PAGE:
I got my first “real job” as a fast food cook. Got told off by the owner my first day out of orientation. He might not have known it was my first day. I’ll never know. Lost the job a month later when I couldn’t work fast enough to be a cook in fast food. For the rest of the summer I worked on a construction crew at a livestock sale barn. We were in charge of rebuilding pens and fences to keep cattle and pigs in while they were being sold. It was hot and dirty work. But it didn’t bother me as much as working fast food.

Over the next several years, I worked in retail. I hated dealing with customers. Caused me too much stress. I usually did better when I was unloading delivery trucks, organizing the store room, stocking shelves, and cleaning.

There is an underlying theme in all of this: I did much better at jobs that didn’t involve interacting with the public and weren’t really fast paced. As bad as I struggled in retail and restaurant, I would have struggled even worse in sales and in person teaching. Of course, the mental illness made this even worse.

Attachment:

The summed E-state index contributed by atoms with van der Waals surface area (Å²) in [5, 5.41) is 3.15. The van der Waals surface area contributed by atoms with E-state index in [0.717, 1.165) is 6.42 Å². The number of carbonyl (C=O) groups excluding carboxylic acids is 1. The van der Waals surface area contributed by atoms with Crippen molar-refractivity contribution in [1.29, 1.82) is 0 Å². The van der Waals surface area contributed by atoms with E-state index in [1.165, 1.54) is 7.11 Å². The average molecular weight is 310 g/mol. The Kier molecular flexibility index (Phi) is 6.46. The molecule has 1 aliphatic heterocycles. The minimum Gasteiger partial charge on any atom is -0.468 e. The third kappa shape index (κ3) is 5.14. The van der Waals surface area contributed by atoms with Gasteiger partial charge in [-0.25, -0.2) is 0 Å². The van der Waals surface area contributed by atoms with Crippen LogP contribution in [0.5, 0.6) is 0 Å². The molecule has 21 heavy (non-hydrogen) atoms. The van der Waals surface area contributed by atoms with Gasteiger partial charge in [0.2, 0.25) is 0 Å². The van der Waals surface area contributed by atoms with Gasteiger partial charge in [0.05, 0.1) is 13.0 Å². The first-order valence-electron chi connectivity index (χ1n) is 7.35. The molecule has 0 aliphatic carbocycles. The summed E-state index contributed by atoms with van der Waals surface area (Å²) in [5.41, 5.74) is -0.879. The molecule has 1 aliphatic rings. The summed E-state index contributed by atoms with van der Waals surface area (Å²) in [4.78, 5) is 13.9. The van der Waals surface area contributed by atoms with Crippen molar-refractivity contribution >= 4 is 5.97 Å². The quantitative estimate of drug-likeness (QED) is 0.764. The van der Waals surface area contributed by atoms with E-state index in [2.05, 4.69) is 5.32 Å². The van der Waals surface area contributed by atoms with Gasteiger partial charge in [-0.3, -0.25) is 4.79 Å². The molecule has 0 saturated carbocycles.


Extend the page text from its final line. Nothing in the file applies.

I think in addition to my mental illness, the big reason I struggled at work was I often took jobs that weren’t aligned with my personality and skills. As much as working in crowds and with people I don’t know bothered me, I’m sure more people are bothered by work when they would have to spend entire days alone or with the same people. Most people I know don’t understand how I spend days on end alone and not break. It’s just the way I’m wired and my skill set.

As it is I’m on disability for my mental illness. But because I don’t work a regular paying job doesn’t mean I don’t keep occupied. I read alot. I have this blog, while it may never have a large audience, has several hundred postings since 2013. And I spend my time reading up on lots of science and tech advances that most people simply don’t have the time or energy to research on their own after dealing with work and family duties.